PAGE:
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Young Adult Lifestyle Determines Later Cancer Odds

LongIsland.com

A recent study in Sweden confirms a theory that many doctors have had for years. The study identified one of the primary factors in determining whether or not you'll get cancer as an adult. What ...

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A recent study in Sweden confirms a theory that many doctors have had for years. The study identified one of the primary factors in determining whether or not you'll get cancer as an adult. What is it? It's where you grew up as a child. Culture, dietary habits and environmental factors specific to the region you are raised in seem to prime your body for how it will react in the years to come.

Researchers at the Karolinska Institute carried out two long-term studies comparing the risks of developing cancer among first and second generation Swedes.

In the first study, they found that among people who had moved to Sweden at the ages of 20-30 years, most of them went on to develop cancer at rates and types that closely matched their native land, and not those statistics of their new country. This lead them to believe that the factors influencing these people while they are growing up must have a significant impact on their body's tendency to develop cancer in their older years.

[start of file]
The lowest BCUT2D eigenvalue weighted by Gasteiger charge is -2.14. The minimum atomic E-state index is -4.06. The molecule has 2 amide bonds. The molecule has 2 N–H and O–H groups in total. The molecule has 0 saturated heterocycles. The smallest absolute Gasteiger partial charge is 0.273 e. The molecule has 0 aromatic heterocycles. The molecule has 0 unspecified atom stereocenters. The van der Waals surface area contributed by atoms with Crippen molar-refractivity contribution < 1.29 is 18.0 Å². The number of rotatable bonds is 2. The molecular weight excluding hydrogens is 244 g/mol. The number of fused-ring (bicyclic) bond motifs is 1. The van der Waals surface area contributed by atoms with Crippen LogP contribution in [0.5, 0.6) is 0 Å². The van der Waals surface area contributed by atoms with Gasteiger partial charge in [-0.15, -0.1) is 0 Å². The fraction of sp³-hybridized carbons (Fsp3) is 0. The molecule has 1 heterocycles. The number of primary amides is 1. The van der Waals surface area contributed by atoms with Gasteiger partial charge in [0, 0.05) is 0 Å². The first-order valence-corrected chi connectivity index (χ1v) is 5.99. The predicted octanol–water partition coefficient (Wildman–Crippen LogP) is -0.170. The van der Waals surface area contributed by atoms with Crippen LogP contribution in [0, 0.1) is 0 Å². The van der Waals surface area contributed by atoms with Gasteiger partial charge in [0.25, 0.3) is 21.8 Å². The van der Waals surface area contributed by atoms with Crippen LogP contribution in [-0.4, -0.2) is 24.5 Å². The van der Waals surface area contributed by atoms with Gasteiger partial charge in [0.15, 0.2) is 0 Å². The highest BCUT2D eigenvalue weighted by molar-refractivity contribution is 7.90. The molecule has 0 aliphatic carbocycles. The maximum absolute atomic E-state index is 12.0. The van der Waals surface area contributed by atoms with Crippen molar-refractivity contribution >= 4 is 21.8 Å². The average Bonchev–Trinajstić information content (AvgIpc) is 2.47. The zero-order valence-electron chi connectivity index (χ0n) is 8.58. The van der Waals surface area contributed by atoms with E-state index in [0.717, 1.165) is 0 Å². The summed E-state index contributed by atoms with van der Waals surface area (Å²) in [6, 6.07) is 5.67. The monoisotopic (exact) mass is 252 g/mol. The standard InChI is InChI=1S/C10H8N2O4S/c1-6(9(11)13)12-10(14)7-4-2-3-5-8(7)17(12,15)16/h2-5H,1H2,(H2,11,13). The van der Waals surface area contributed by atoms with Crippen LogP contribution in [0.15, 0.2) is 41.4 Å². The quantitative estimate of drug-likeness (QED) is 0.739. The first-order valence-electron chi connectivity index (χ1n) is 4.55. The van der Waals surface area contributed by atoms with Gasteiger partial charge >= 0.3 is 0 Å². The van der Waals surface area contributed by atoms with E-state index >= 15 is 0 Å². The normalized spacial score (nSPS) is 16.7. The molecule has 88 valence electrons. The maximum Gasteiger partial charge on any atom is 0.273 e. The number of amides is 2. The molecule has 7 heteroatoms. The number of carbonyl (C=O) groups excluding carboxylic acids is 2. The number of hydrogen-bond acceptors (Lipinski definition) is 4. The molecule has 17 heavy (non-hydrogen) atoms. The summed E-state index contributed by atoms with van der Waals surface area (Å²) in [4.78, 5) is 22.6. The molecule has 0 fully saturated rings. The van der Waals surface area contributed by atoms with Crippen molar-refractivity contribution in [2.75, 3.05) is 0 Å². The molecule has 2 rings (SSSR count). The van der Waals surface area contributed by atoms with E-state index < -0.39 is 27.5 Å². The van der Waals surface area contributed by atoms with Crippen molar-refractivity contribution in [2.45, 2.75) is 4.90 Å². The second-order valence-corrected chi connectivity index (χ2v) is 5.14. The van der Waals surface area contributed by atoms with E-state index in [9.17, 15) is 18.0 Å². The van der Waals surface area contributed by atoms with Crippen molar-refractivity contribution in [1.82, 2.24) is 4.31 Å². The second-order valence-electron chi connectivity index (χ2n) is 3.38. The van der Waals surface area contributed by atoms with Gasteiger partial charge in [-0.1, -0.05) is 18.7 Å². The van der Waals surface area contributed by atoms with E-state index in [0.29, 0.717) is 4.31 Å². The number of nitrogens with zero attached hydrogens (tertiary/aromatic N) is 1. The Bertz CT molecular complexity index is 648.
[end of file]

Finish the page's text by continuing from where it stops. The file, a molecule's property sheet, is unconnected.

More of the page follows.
The second study followed the children of the people in the first study. Their rate of cancer showed that in most cases, these people had adopted the "native" Swedish rate of cancer and types of cancer, further showing that since they grew up in Sweden they would have been exposed to diet, culture and environmental habits which left them predisposed to follow their native country's history of cancer.

Fifteen common forms of cancer have been studied. Of these, only thyroid cancer turned out to be clearly correlated with close blood relations.

Cancers of the endocrine glands, testicles, breast, cervix and intestines as well as melanoma exhibited some genetic influence, whereas stomach cancer and leukemia showed hardly any genetic background.

The complete report on the two studies can be found in three different articles appearing in the May edition of the International Journal of Cancer.

Source: The Times London